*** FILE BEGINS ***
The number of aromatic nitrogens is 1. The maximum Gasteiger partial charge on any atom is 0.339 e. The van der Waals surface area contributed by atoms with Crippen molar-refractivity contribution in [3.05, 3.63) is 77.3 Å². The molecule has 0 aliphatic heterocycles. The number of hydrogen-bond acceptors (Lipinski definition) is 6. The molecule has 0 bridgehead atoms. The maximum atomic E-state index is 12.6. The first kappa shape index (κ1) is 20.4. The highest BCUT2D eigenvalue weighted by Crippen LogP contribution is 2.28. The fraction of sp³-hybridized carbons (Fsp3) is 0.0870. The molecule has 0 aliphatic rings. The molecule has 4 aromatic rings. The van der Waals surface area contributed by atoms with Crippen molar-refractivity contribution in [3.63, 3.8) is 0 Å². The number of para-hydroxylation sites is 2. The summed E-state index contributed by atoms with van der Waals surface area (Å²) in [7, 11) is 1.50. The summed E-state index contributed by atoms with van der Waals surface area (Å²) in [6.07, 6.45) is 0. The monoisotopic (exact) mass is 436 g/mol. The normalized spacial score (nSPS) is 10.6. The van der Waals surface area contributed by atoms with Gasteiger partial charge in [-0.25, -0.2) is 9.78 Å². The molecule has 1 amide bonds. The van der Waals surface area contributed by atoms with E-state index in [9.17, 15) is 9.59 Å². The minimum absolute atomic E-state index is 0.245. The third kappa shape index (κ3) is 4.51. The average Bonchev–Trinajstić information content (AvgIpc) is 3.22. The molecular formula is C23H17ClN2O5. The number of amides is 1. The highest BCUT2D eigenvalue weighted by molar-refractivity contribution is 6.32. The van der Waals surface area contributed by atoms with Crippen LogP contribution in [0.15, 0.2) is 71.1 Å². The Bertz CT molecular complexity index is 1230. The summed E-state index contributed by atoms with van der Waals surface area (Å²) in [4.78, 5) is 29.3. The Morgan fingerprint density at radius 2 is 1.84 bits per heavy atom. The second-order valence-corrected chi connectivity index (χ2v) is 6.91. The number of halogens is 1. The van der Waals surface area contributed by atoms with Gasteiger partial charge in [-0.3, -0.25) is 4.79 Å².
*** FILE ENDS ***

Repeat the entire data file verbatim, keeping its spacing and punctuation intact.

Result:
The number of aromatic nitrogens is 1. The maximum Gasteiger partial charge on any atom is 0.339 e. The van der Waals surface area contributed by atoms with Crippen molar-refractivity contribution in [3.05, 3.63) is 77.3 Å². The molecule has 0 aliphatic heterocycles. The number of hydrogen-bond acceptors (Lipinski definition) is 6. The molecule has 0 bridgehead atoms. The maximum atomic E-state index is 12.6. The first kappa shape index (κ1) is 20.4. The highest BCUT2D eigenvalue weighted by Crippen LogP contribution is 2.28. The fraction of sp³-hybridized carbons (Fsp3) is 0.0870. The molecule has 0 aliphatic rings. The molecule has 4 aromatic rings. The van der Waals surface area contributed by atoms with Crippen molar-refractivity contribution in [3.63, 3.8) is 0 Å². The number of para-hydroxylation sites is 2. The summed E-state index contributed by atoms with van der Waals surface area (Å²) in [7, 11) is 1.50. The summed E-state index contributed by atoms with van der Waals surface area (Å²) in [6.07, 6.45) is 0. The monoisotopic (exact) mass is 436 g/mol. The normalized spacial score (nSPS) is 10.6. The van der Waals surface area contributed by atoms with Gasteiger partial charge in [-0.25, -0.2) is 9.78 Å². The molecule has 1 amide bonds. The van der Waals surface area contributed by atoms with E-state index in [9.17, 15) is 9.59 Å². The minimum absolute atomic E-state index is 0.245. The third kappa shape index (κ3) is 4.51. The average Bonchev–Trinajstić information content (AvgIpc) is 3.22. The molecular formula is C23H17ClN2O5. The number of amides is 1. The highest BCUT2D eigenvalue weighted by molar-refractivity contribution is 6.32. The van der Waals surface area contributed by atoms with Crippen LogP contribution in [0.15, 0.2) is 71.1 Å². The Bertz CT molecular complexity index is 1230. The summed E-state index contributed by atoms with van der Waals surface area (Å²) in [4.78, 5) is 29.3. The Morgan fingerprint density at radius 2 is 1.84 bits per heavy atom. The second-order valence-corrected chi connectivity index (χ2v) is 6.91. The number of halogens is 1. The van der Waals surface area contributed by atoms with Gasteiger partial charge in [-0.3, -0.25) is 4.79 Å².